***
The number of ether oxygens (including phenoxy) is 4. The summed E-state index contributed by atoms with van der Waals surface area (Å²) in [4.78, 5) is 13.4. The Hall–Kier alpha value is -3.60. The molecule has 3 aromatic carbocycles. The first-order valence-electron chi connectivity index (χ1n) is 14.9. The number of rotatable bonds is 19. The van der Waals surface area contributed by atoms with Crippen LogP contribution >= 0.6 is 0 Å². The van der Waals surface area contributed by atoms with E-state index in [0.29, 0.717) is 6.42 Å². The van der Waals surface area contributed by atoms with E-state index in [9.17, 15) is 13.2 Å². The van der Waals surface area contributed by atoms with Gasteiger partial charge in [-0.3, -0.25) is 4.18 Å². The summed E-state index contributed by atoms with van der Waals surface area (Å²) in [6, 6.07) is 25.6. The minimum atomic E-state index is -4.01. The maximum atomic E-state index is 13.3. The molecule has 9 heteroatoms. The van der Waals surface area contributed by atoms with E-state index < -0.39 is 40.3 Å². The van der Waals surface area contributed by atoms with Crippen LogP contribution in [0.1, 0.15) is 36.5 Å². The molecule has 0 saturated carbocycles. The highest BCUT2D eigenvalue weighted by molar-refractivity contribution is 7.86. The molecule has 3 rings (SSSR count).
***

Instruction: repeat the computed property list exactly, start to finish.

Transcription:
The number of ether oxygens (including phenoxy) is 4. The summed E-state index contributed by atoms with van der Waals surface area (Å²) in [4.78, 5) is 13.4. The Hall–Kier alpha value is -3.60. The molecule has 3 aromatic carbocycles. The first-order valence-electron chi connectivity index (χ1n) is 14.9. The number of rotatable bonds is 19. The van der Waals surface area contributed by atoms with Crippen LogP contribution >= 0.6 is 0 Å². The van der Waals surface area contributed by atoms with E-state index in [0.29, 0.717) is 6.42 Å². The van der Waals surface area contributed by atoms with E-state index in [9.17, 15) is 13.2 Å². The van der Waals surface area contributed by atoms with Gasteiger partial charge in [-0.3, -0.25) is 4.18 Å². The summed E-state index contributed by atoms with van der Waals surface area (Å²) in [6, 6.07) is 25.6. The minimum atomic E-state index is -4.01. The maximum atomic E-state index is 13.3. The molecule has 9 heteroatoms. The van der Waals surface area contributed by atoms with E-state index < -0.39 is 40.3 Å². The van der Waals surface area contributed by atoms with Crippen LogP contribution in [0.1, 0.15) is 36.5 Å². The molecule has 0 saturated carbocycles. The highest BCUT2D eigenvalue weighted by molar-refractivity contribution is 7.86. The molecule has 3 rings (SSSR count).